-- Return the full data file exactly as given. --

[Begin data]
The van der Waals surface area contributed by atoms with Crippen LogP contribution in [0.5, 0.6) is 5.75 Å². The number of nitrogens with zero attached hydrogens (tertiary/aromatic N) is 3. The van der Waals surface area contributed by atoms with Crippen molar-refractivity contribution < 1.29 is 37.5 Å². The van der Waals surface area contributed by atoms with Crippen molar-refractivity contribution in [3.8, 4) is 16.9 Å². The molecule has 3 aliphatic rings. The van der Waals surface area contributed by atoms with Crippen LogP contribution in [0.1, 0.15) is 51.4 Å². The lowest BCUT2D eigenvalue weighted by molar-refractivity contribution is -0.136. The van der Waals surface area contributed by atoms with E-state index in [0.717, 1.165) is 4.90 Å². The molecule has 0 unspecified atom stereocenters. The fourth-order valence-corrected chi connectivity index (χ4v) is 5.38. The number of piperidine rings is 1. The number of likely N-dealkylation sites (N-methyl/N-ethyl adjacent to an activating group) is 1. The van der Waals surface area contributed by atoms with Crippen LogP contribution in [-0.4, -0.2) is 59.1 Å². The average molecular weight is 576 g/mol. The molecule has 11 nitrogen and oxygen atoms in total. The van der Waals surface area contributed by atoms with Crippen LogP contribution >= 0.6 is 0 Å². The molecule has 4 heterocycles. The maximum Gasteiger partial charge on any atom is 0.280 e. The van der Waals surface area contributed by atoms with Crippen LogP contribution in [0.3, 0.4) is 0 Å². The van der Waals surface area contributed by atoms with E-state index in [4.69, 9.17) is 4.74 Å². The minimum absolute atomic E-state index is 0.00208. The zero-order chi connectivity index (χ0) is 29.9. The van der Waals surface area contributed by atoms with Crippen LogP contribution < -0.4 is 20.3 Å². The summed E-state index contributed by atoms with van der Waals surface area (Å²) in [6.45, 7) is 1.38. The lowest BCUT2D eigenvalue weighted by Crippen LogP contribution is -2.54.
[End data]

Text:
The van der Waals surface area contributed by atoms with Crippen LogP contribution in [0.5, 0.6) is 5.75 Å². The number of nitrogens with zero attached hydrogens (tertiary/aromatic N) is 3. The van der Waals surface area contributed by atoms with Crippen molar-refractivity contribution < 1.29 is 37.5 Å². The van der Waals surface area contributed by atoms with Crippen molar-refractivity contribution in [3.8, 4) is 16.9 Å². The molecule has 3 aliphatic rings. The van der Waals surface area contributed by atoms with Crippen LogP contribution in [0.1, 0.15) is 51.4 Å². The lowest BCUT2D eigenvalue weighted by molar-refractivity contribution is -0.136. The van der Waals surface area contributed by atoms with E-state index in [0.717, 1.165) is 4.90 Å². The molecule has 0 unspecified atom stereocenters. The fourth-order valence-corrected chi connectivity index (χ4v) is 5.38. The number of piperidine rings is 1. The number of likely N-dealkylation sites (N-methyl/N-ethyl adjacent to an activating group) is 1. The van der Waals surface area contributed by atoms with Crippen LogP contribution in [-0.4, -0.2) is 59.1 Å². The average molecular weight is 576 g/mol. The molecule has 11 nitrogen and oxygen atoms in total. The van der Waals surface area contributed by atoms with Crippen LogP contribution >= 0.6 is 0 Å². The molecule has 4 heterocycles. The maximum Gasteiger partial charge on any atom is 0.280 e. The van der Waals surface area contributed by atoms with Crippen LogP contribution in [0.3, 0.4) is 0 Å². The van der Waals surface area contributed by atoms with E-state index in [4.69, 9.17) is 4.74 Å². The minimum absolute atomic E-state index is 0.00208. The zero-order chi connectivity index (χ0) is 29.9. The van der Waals surface area contributed by atoms with Crippen LogP contribution < -0.4 is 20.3 Å². The summed E-state index contributed by atoms with van der Waals surface area (Å²) in [6.45, 7) is 1.38. The lowest BCUT2D eigenvalue weighted by Crippen LogP contribution is -2.54.